An important resource for government

Panellist Malebo R. Seeletse from South Africa’s Department of Forestry, Fisheries and Environment underlined the importance of such research for government: 

“Information that you have presented is crucial and important to our work; it's going to improve our work … it's not about us coming here just for discussions, but it's also about us taking the knowledge that we've learned here, go back and improve.” 

But she also posed a challenge to the researchers: 

“Now the question is: what are we doing about it? What's going to happen to know that, on paper, it said that renewable energy is improving job creation ... Are we just going to shuffle that study and leave it there?” 

Not without challenges

Several panellists spoke of the complexities of such multidisciplinary research, especially if meant to help inform government decision-making. Said Prof. David Gordon, from the University of Bristol:

“Many years ago, my scientific colleagues believed that if they just told the politicians the truth about climate change and explained it to the public in a way that they could understand, then the politicians would do the right thing and solve the problem. Of course, politicians rarely do the right thing and solve problems, unless there is pressure from the public and from civil society.”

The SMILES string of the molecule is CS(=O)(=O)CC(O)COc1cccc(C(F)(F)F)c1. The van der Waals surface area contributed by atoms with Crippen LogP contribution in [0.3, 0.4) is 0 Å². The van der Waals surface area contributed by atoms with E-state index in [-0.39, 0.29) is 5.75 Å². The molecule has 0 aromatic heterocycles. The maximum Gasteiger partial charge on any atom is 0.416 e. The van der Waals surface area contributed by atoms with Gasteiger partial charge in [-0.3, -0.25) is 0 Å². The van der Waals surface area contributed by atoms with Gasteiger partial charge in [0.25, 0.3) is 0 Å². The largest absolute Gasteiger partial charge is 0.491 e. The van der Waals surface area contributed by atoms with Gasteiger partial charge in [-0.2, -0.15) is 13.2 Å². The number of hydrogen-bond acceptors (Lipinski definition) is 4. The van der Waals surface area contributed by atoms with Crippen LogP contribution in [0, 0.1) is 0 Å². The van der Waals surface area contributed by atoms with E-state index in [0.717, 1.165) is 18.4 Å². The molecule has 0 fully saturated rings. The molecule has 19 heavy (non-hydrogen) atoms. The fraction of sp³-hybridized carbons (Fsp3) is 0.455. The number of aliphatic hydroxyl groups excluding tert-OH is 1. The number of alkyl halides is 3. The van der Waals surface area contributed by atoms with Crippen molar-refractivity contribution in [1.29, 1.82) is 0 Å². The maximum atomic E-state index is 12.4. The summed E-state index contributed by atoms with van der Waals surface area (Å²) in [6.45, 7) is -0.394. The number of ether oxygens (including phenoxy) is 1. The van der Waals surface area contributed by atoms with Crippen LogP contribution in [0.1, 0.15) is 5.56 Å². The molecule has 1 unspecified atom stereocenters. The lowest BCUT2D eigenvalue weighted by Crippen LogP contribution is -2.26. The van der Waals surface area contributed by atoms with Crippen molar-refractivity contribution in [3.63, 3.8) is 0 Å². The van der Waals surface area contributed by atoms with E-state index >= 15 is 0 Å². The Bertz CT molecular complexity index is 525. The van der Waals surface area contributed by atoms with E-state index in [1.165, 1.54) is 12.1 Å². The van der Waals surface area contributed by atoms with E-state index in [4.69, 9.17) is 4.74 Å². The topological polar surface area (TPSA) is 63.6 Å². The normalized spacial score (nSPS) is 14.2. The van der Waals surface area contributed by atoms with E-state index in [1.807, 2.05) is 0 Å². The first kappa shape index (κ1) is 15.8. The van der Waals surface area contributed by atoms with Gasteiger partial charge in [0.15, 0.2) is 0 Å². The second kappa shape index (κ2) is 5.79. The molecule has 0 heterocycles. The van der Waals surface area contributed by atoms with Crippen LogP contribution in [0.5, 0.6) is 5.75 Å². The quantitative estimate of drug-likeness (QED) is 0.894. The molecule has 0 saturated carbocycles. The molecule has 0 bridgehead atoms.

ACEIR’s Kenya node convener, Prof. Damiano K. Manda, reflected on other challenges to do justice to studies like TSITICA’s, such as data availability, and time and funding for data collection and consultation with different role-players, especially at community level. 

Speaking about the role of institutions like governments in climate action, Prof. Manda lamented the slow pace of policymaking while “climate change is moving very fast”. 

But, as Prof. Osei pointed out, there were important trade-offs in the quest for a just transition in climate action: 

“There are important trade-offs in respect of economic growth, depending on which development path is modelled … and in respect of financing climate actions that also address poverty and inequality. Understanding these trade-offs and costs is important.”

Wealth and climate change resilience

How access to assets and wealth can help mitigate the effects of climate shocks was addressed in several sessions of the symposium, and was also raised in the final plenary.